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Flowers by the Road, David Coldwell

Templar Poetry, 2017    £6.00

Painting a picture with a poem

Visual imagery in Flowers by the Road is strong – and the front cover holds a brilliant full colour painting (I think by the author, though not credited) illustrating the title poem. It’s a brilliant image of ‘the greatest fire our world / has ever seen or ever known’, a pyre of golden swirling flames.

I came away from reading the pamphlet with more pictures in my head. It was the visual detail that grabbed me, rather than the emotion that sometimes intensified towards the ending of a poem. (At times I would have liked a poem to stop before it did.) 

The image that has stayed with me most is the barbed hook in ‘The Cat Stone Cast’. This is a poem with a story – a true story I am sure – about the author going fishing with ‘a neighbour’s son, a boy five years older’ who knew far more about fishing than he did. The scene is set beautifully:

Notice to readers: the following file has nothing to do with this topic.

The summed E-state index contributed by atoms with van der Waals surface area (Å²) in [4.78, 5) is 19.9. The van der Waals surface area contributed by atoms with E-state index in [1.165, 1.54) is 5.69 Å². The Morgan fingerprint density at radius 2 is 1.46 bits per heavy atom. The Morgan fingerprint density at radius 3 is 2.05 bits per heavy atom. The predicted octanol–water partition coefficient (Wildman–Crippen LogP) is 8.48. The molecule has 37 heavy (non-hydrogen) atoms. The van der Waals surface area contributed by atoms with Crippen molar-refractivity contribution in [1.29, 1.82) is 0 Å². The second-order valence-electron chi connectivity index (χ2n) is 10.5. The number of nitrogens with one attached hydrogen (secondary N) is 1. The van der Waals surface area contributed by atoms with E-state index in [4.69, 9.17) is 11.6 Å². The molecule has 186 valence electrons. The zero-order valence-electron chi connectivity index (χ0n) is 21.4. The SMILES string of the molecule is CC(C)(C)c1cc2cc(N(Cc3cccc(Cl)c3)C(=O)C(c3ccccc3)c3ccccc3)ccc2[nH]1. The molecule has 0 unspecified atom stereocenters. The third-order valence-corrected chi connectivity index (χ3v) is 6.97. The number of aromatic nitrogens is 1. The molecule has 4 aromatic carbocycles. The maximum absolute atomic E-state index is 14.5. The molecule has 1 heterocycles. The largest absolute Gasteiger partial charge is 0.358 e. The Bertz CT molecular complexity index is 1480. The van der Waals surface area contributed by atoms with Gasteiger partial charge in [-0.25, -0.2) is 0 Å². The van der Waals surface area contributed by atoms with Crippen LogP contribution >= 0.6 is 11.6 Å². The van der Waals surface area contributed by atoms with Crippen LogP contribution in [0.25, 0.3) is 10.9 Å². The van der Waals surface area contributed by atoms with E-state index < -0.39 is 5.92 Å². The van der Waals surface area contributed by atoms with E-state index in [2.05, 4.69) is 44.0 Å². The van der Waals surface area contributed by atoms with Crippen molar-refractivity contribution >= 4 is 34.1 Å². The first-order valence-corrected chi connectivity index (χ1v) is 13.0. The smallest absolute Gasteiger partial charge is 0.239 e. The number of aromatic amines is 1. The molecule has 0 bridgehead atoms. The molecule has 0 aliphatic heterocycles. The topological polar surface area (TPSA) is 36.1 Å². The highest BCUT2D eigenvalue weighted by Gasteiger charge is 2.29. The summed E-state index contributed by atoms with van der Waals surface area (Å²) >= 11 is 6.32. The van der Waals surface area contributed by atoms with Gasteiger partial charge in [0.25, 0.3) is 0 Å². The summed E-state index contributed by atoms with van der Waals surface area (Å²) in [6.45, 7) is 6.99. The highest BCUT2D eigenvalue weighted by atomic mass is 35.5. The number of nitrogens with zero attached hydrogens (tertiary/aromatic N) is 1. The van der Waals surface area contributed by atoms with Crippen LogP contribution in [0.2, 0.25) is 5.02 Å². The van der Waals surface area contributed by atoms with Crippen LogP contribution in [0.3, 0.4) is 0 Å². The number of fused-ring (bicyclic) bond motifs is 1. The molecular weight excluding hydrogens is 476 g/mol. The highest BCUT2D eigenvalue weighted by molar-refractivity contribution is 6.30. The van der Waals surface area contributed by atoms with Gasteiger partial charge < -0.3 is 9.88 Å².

The world was alive but the sun would soon be gone,
dipping below Garside Hey to leave only filtered light

that charged insects to life.

It is so hot that the ‘evening sky // seemed to sag’. The other boy baits the hook with ‘squirming bait’ and prepares to make his cast. The reservoir is full of pike feeding, and the intent is to catch one. But it doesn’t work out like that:

The hook was painless; piercing my lip with the ease of a
surgeon’s blade until the barb locked as the line span out carrying
the float to a dead stop. The reel jammed and the line tightened to

drag me towards water, towards the pike.

It’s a nightmare moment – the young boy caught like a fish on the barbed hook – and the ensuing horror is understated but clear: ‘Nurses joked about a frayed face but didn’t wait for the laugh.’

I think the poem should have ended on its resonant penultimate sentence: ‘Sometimes only thunder / clears the sky’, but perhaps that’s nit-picking. The central image has stayed – its clarity, its nightmare, its veracity. I can see it.

Helena Nelson